Appellant concedes that his offer of proof regarding the price paid by the condemning agency was inadmissible to establish value, but argues on appeal that he was entitled to cross-examine Eaton regarding this information for the purposes of testing Eaton's credibility as an expert witness. There is authority for defendant's contention that liberal cross-examination of expert witnesses should be allowed in land condemnation cases in order to enable the jury to weigh a witness's credibility. See United States v. 25.02 Acres, Douglas County, Colorado, 495 F.2d 1398, 1401 (10th Cir. 1974). Nonetheless, it is also recognized that the scope and extent of cross-examination of expert witnesses rests in the sound discretion of the trial court and "is not subject to exception unless wholly arbitrary, unreasonable and abusive, and the examination need not be extended to permit interrogation about collateral, immaterial or irrelevant matters." Id. at 1402. Accord, United States v. 412.93 Acres, Carbon County, Pennsylvania, 455 F.2d 1242, 1247 (3d Cir. 1972); 6816.5 Acres of Land v. United States, 411 F.2d 834, 839 (10th Cir. 1969).
We cannot say that the trial court abused its discretion in limiting the scope of Eaton's cross-examination. In denying defendant's motion for a new trial, the trial judge concluded that the price paid by the condemning authority for the easement in the comparable sale was not relevant to the issues at trial, and reflected a possible compromise or settlement and was therefore not admissible to prove fair market value. The determination regarding the admissibility of the price paid by a condemning authority for the purpose of establishing value is well supported, as set forth above. The conclusion that that information was not relevant to the issues at trial cannot be considered arbitrary or unreasonable, especially in light of the fact that defendant appears to have argued below only that the jury was entitled to this information in order to determine value, and not that it was necessary to test Eaton's credibility.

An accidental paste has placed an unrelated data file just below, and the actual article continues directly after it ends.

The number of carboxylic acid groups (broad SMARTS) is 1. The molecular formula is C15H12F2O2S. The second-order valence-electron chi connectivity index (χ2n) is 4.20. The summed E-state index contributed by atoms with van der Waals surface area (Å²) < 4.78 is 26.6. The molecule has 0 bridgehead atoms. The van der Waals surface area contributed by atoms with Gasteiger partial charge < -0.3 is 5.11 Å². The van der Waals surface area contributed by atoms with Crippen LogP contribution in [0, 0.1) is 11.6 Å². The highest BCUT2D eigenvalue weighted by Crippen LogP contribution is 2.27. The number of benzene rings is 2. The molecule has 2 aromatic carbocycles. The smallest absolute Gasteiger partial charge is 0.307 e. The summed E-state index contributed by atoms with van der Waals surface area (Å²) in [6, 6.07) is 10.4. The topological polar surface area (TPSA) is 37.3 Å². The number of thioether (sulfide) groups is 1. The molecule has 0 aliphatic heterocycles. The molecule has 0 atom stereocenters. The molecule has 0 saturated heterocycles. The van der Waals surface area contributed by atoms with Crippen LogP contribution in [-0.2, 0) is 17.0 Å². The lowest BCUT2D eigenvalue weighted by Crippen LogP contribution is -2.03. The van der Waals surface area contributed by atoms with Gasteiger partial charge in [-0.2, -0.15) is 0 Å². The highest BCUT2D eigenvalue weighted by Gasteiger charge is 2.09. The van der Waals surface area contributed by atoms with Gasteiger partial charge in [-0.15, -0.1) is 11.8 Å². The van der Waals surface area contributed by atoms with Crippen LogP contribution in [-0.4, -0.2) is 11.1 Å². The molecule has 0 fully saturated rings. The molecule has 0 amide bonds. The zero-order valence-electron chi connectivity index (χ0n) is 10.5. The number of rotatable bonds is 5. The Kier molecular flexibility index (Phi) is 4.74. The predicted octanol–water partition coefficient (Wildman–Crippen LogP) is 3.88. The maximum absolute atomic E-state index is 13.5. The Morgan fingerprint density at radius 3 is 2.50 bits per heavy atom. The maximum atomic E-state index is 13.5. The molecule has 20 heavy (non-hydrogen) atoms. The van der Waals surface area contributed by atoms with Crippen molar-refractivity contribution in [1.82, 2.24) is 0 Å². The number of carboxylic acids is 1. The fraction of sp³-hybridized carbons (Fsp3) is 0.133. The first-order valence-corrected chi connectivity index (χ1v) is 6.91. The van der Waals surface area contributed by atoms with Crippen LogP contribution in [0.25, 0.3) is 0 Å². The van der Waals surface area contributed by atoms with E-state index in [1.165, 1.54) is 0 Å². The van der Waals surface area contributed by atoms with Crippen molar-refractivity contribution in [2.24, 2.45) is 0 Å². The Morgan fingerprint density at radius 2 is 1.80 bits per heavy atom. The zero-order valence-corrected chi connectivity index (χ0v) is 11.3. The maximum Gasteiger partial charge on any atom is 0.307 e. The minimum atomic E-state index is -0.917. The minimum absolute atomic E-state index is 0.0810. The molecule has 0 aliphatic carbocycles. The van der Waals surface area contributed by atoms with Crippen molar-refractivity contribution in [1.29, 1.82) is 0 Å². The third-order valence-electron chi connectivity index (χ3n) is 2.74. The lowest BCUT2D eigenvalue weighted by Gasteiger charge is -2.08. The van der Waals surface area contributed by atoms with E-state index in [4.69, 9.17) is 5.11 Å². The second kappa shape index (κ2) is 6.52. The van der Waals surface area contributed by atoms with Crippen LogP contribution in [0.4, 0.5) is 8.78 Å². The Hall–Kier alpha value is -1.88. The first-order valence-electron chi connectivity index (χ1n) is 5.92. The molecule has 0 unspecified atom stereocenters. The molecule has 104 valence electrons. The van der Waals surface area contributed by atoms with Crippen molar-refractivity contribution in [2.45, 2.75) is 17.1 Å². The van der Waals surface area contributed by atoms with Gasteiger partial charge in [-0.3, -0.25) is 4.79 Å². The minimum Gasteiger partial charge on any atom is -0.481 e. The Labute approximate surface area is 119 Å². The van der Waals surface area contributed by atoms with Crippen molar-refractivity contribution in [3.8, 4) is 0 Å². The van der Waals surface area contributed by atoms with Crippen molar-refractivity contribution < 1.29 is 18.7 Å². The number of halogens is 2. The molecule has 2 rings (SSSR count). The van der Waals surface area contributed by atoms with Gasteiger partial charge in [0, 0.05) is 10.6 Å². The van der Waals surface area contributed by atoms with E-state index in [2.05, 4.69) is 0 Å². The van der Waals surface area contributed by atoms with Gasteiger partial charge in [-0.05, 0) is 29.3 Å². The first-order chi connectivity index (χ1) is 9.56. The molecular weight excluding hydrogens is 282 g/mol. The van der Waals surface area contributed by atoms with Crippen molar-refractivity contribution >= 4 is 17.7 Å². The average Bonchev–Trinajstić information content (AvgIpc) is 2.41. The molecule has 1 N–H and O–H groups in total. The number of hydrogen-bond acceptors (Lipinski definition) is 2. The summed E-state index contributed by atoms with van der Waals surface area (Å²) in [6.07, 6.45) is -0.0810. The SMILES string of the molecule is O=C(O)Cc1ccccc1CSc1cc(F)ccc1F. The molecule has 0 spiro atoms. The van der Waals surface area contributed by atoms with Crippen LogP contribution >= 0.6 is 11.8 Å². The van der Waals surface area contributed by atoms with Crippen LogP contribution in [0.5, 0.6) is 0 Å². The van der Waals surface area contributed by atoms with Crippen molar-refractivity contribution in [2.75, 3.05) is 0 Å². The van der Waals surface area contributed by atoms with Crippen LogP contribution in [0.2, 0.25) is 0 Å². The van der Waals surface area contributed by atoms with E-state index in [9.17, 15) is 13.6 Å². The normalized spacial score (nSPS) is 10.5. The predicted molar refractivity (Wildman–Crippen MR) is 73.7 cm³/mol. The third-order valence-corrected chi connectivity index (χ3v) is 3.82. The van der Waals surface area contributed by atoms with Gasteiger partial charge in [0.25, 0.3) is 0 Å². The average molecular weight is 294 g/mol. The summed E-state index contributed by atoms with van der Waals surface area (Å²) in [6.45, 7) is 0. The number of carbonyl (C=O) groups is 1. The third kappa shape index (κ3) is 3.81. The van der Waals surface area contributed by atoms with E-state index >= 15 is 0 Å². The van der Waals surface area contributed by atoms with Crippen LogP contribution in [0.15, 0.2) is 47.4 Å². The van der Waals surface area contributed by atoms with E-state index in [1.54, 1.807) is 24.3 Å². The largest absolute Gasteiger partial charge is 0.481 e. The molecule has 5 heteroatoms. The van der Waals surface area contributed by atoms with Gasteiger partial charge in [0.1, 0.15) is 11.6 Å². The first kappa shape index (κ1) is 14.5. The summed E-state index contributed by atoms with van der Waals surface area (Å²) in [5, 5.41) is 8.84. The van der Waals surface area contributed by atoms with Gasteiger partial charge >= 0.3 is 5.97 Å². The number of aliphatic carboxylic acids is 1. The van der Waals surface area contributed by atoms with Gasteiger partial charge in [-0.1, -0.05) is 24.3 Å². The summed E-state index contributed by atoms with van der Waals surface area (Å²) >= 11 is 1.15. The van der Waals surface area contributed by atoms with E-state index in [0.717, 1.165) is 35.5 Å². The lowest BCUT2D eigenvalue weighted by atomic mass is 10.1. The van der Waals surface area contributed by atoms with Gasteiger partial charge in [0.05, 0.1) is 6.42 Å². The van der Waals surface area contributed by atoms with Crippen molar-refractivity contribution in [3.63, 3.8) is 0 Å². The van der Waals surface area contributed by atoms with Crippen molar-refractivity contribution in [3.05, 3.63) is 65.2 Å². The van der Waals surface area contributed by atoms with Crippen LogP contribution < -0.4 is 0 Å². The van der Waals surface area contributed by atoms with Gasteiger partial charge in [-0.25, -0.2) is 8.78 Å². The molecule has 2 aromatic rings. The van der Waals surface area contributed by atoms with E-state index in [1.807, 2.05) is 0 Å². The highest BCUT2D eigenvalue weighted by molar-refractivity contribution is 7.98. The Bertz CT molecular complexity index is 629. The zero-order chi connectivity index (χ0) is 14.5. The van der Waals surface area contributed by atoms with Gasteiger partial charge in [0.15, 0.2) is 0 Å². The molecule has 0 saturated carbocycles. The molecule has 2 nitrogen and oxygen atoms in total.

Assuming that the offer of proof was admissible to test Eaton's credibility as an expert witness, it was still within the discretion of the trial court to exclude this evidence if its probative value was substantially outweighed by the risk that its admission would confuse the issues or mislead the jury. See United States v. 25.02 Acres of Land, Douglas County, Colorado, supra, 495 F.2d at 1401. Because of the substantial danger in condemnation cases that the jury would consider evidence of the price paid by the condemning authority in a comparable sale on the issue of value, it was within the wide discretion allowed the trial judge to control the extent of cross-examination to limit inquiry into such information.
Defendant argues, finally, that under Fed.R.Evid. 705 the court had authority to require Eaton to testify with regard to the price paid by a condemnor in a comparable sale. Fed.R.Evid. 705 provides that while an expert may give his conclusions without the underlying facts, the expert may be required to disclose such facts. Defendant's argument is meritless as Eaton testified that he did not know what price had been paid for the flowage easement and had in no way relied on it in estimating the value of defendant's land. The price of the easement on the comparable sale was, therefore, not a fact underlying Eaton's testimony within the meaning of Rule 705.
For the foregoing reasons, the judgment of the district court is AFFIRMED.
The Honorable John R. Bartels, Senior United States District Judge for the Eastern District of New York, sitting by designation